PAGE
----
Have faith, dear audience. A moratorium on our use of the term "millennial" as a point of reference to describe housing markets, customer segments, or trends you should keep track of cannot be far off. It's a matter of when, not if.

Although the nature of post-digital society deplores a meme vacuum, and we gravitate to massively oversimplified narratives to spare ourselves the time and care it takes to truly understand how things work, let me say this.

The word millennial worked ably enough to describe the early-years cobbling of birth years, technology trends, and social behaviors to describe 77 million people born during the years 1981 to 1997. That work is done. There's little more for marketers, manufacturers, investors, planners, even politicians to gain from using this organizational framework--a generational cohort--to try to understand people's values, attitudes, preferences, and ultimately, behaviors.

Yes, millennials as a cohort served consumer goods and services, and especially home, game, social network, and tech companies well as a construct--allowing some to build empires around the spending power they unleashed during their coming-of-age years.

But now, you see, as an emerging sequence of post-secondary education adults, the usefulness and opportunity in the notion fall apart. One nice simple proxy for almost 80 million people would be a nice way to build and sustain business models, but anybody who's tried doing so with the notion of Baby Boomers recognizes the fallacies and myths in an assumption that people behave generationally.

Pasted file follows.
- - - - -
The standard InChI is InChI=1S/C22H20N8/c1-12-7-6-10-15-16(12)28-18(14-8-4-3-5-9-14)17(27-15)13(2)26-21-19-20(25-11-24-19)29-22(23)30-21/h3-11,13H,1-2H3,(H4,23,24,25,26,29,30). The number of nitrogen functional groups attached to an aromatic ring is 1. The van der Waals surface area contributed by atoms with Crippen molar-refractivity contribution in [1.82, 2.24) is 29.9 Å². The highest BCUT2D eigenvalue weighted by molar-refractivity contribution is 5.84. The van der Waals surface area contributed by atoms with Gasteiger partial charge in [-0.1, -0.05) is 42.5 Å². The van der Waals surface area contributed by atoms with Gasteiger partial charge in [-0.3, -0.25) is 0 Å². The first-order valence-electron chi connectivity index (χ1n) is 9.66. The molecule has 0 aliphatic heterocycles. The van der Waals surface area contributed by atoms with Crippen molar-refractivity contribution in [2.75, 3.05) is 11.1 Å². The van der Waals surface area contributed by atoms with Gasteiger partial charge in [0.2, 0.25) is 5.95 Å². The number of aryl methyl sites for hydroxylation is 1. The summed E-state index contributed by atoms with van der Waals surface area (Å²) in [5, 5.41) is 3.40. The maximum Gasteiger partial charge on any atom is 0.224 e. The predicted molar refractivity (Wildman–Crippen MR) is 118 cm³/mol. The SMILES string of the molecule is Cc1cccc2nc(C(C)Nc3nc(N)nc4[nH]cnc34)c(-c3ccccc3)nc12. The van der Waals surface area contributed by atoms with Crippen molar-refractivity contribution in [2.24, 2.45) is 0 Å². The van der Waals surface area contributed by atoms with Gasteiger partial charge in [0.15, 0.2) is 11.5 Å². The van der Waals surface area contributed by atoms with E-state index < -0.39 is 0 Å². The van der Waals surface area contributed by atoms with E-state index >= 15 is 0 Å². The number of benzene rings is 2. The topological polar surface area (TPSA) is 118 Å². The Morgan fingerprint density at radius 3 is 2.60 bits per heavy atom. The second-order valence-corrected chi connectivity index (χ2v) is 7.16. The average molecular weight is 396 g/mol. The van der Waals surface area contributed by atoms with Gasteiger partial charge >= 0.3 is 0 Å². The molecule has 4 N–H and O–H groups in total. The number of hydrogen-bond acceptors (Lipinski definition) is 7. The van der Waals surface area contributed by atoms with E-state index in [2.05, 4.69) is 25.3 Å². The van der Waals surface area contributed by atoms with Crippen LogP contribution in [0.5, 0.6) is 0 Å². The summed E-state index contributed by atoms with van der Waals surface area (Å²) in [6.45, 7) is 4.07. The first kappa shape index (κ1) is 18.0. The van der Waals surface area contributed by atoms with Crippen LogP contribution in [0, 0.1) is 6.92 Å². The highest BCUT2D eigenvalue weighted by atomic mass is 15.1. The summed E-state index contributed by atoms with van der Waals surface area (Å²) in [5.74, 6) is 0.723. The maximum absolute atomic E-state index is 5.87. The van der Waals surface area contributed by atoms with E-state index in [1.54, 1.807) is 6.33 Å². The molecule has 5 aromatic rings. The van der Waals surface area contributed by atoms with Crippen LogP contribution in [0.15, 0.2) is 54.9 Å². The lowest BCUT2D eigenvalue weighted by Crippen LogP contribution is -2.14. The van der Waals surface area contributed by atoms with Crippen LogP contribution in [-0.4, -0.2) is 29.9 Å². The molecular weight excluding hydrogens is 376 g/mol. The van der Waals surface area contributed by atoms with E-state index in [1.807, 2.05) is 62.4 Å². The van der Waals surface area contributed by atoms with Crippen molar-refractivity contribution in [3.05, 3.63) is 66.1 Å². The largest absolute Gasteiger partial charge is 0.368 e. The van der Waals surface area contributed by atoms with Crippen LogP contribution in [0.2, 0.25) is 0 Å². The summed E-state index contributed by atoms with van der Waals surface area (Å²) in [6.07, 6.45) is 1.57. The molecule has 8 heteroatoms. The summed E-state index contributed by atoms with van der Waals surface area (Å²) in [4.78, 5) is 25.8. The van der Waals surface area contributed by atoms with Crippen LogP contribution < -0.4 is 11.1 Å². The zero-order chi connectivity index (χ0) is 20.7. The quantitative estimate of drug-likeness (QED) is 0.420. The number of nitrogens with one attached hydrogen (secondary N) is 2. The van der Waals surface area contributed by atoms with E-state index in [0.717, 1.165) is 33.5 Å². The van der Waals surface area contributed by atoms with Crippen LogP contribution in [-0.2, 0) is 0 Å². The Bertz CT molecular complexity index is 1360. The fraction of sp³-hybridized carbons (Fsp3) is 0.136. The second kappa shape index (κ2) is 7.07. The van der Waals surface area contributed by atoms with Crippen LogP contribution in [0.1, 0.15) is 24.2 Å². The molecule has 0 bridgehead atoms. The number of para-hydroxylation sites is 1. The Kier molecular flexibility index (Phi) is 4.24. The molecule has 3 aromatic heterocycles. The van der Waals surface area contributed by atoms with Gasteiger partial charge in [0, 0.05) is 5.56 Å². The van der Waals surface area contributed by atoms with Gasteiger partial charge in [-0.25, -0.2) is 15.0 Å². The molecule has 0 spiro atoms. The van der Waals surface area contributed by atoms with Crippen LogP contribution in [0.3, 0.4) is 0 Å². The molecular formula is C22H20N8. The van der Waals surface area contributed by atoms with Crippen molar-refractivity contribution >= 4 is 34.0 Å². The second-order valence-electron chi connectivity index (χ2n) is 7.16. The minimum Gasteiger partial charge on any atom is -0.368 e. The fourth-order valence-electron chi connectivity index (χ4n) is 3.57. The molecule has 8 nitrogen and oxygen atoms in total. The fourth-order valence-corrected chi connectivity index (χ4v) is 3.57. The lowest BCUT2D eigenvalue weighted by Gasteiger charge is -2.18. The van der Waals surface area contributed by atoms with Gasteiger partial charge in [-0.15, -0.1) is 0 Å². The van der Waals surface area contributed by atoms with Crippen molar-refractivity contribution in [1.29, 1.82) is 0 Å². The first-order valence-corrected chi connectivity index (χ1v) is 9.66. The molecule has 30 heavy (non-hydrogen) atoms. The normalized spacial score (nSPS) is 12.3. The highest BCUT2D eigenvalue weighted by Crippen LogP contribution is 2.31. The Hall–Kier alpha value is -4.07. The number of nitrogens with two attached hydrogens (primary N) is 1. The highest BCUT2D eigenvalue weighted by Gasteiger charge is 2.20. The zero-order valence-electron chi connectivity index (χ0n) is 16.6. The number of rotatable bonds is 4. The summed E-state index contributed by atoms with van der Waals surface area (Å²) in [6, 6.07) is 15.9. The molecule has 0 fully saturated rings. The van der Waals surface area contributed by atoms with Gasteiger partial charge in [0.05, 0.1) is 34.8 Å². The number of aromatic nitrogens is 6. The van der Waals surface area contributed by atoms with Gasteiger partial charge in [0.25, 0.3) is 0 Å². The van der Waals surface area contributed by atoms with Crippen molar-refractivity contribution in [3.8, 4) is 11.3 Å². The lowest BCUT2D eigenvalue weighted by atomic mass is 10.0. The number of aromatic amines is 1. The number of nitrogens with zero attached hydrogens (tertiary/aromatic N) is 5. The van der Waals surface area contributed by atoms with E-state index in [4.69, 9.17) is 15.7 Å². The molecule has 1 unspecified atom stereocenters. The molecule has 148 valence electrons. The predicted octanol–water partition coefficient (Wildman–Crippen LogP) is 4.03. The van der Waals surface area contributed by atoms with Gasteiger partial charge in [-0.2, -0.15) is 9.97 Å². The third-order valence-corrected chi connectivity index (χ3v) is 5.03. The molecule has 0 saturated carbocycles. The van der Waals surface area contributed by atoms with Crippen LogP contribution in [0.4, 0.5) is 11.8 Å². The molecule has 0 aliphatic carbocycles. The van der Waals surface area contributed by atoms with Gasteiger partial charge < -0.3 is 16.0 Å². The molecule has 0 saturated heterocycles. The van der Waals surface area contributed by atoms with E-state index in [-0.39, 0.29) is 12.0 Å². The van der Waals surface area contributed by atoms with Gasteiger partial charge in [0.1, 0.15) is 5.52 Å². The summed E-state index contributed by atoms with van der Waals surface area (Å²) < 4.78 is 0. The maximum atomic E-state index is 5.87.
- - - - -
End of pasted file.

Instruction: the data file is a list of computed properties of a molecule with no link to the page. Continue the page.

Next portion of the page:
They don't.

We may tend toward and like short cuts, but sometimes there are none. Sometimes, to keep business going, we keep having to do all the work to persuade someone to be a customer, to ask them to hire us for the value we can provide, to get permission to address their needs.

Sometimes, neither a business cycle nor a generational cohort tidal wave can guarantee us a ticket to the dance.

So, it's amusing to see this just-released analysis from the economics research mill at Fannie Mae. It seems that millennials, in the eyes of the housing finance giant, are now more than one cohort. Here's how a new Fannie "Housing Insights" report phrases it:

The cohort analysis shows that homeownership rate gains for young adults aging through their late twenties and early thirties accelerated significantly during the early housing recovery, a sign that the oldest Millennials have begun to mount a homeownership recovery and close the homeownership attainment gap with their predecessors.

In other words, older millennials--ones who've shed some college debt, perhaps gotten a job promotion or two, maybe hooked up with a partner--have stopped "behaving like millennials" and started behaving like proper young adults, forming households and buying homes and building a better world for themselves and their communities. If they stop acting like Millennials, are they still millennials?

When should the moratorium on the word begin? January 2017?